Assessing knowledge-intensive work environment: General versus situation-specific instruments

Jon Anders Lone, Roald Bjørklund, Thomas Hoff og Cato A. Bjørkli har sammen med Kaja B. Østerud og Line A. Anderssen skrevet en artikkel i European Journal of Work and Organizational Psychology

Abstract

The aim of the present study is to examine to what extent general and situation-specific work environment instruments capture the salient work characteristics in a knowledge-intensive context. We conducted qualitative open-ended interviews with 30 employees (24 men and six women) from a Norwegian university department. The information from the interviews was content-analysed and coded on the scales of five work environment instruments; two general instruments (the General Nordic Questionnaire for Psychological and Social Factors at Work [QPSNordic] and the Job Diagnostic Survey [JDS]) and three situation-specific instruments (Assessing the climate for creativity [KEYS], Situational Outlook Questionnaire [SOQ], and the Organizational Climate Measure [OCM]). The results showed that situation-specific work environment instruments covered significantly more statements about the work environment than the general instruments. More statements could be categorized on the organization and individual levels, compared to group and leadership levels. The situation-specific instruments covered more statements than general instruments at the organization level. These statements were mainly related to the organizational context, social and relational characteristics, and encouragement of creativity and organizational impediments to creativity. The findings support the value of situation-specific instruments for assessing the work environment in knowledge-intensive organizations.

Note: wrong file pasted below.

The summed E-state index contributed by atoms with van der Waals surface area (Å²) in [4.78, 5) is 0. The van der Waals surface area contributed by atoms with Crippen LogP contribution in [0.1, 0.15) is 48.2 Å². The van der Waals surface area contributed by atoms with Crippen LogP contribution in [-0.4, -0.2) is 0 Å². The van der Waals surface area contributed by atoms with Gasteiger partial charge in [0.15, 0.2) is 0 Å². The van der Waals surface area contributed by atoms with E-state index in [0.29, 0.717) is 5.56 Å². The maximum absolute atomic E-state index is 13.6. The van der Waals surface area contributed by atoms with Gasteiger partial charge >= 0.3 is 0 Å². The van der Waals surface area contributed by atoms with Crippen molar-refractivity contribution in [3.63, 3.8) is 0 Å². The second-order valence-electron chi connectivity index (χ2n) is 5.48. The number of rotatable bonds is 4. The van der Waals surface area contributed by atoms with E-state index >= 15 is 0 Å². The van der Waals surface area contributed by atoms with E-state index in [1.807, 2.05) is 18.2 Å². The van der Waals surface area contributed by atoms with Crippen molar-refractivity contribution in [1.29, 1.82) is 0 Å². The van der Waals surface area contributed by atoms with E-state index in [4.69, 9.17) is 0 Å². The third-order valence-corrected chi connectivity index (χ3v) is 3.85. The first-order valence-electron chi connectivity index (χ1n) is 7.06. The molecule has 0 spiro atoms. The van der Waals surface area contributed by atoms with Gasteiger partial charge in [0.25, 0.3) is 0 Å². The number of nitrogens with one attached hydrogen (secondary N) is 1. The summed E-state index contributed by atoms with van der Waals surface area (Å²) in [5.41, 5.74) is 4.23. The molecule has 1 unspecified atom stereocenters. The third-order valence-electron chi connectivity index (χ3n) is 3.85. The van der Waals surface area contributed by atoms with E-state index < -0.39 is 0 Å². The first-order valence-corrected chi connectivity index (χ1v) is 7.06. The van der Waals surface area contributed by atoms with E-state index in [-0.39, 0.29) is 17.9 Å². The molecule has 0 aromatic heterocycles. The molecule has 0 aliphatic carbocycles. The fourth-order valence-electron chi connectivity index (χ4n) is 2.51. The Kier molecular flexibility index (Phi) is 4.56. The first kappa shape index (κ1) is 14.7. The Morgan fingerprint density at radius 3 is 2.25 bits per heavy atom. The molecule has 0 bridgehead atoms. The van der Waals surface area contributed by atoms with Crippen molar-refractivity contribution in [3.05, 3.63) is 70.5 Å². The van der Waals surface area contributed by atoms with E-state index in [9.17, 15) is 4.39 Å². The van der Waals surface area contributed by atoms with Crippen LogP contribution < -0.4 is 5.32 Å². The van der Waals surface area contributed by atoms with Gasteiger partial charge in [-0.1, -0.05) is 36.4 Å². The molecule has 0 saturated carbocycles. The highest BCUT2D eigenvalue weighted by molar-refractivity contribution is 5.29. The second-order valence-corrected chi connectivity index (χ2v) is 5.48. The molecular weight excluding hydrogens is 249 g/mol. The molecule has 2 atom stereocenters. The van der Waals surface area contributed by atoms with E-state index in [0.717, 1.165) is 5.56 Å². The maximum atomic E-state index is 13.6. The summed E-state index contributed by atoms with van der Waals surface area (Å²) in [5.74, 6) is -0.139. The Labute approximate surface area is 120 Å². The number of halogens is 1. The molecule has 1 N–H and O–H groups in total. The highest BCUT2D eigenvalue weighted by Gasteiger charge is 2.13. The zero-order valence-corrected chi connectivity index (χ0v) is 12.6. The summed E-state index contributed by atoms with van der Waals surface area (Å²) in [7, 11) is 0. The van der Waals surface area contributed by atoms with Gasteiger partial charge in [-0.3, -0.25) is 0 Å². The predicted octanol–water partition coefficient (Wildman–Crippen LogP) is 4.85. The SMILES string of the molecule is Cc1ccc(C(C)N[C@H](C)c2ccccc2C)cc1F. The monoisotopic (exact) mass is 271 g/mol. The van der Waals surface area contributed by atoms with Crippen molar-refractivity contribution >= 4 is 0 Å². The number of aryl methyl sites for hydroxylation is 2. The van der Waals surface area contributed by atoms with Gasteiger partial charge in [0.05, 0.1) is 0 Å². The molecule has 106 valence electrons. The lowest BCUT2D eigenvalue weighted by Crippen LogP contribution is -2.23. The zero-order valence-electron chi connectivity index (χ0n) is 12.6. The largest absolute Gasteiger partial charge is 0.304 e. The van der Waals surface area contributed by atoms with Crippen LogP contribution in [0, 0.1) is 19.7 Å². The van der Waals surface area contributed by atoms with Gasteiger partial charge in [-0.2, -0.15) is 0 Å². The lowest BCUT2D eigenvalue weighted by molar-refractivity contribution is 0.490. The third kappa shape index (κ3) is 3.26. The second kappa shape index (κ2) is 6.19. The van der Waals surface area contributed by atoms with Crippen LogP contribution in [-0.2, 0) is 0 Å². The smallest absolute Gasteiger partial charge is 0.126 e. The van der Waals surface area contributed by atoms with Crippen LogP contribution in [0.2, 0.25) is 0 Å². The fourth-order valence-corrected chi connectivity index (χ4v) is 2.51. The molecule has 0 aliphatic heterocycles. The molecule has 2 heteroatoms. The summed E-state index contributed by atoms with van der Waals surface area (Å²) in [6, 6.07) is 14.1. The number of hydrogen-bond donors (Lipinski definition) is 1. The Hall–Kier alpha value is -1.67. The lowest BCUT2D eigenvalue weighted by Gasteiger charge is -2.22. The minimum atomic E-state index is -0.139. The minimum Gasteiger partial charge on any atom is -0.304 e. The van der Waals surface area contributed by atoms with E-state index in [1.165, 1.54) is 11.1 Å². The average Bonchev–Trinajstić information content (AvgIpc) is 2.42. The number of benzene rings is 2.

European Journal of Work and Organizational Psychology, 2013,DOI:10.1080/1359432X.2012.750449

 

Published Feb. 19, 2013 3:39 PM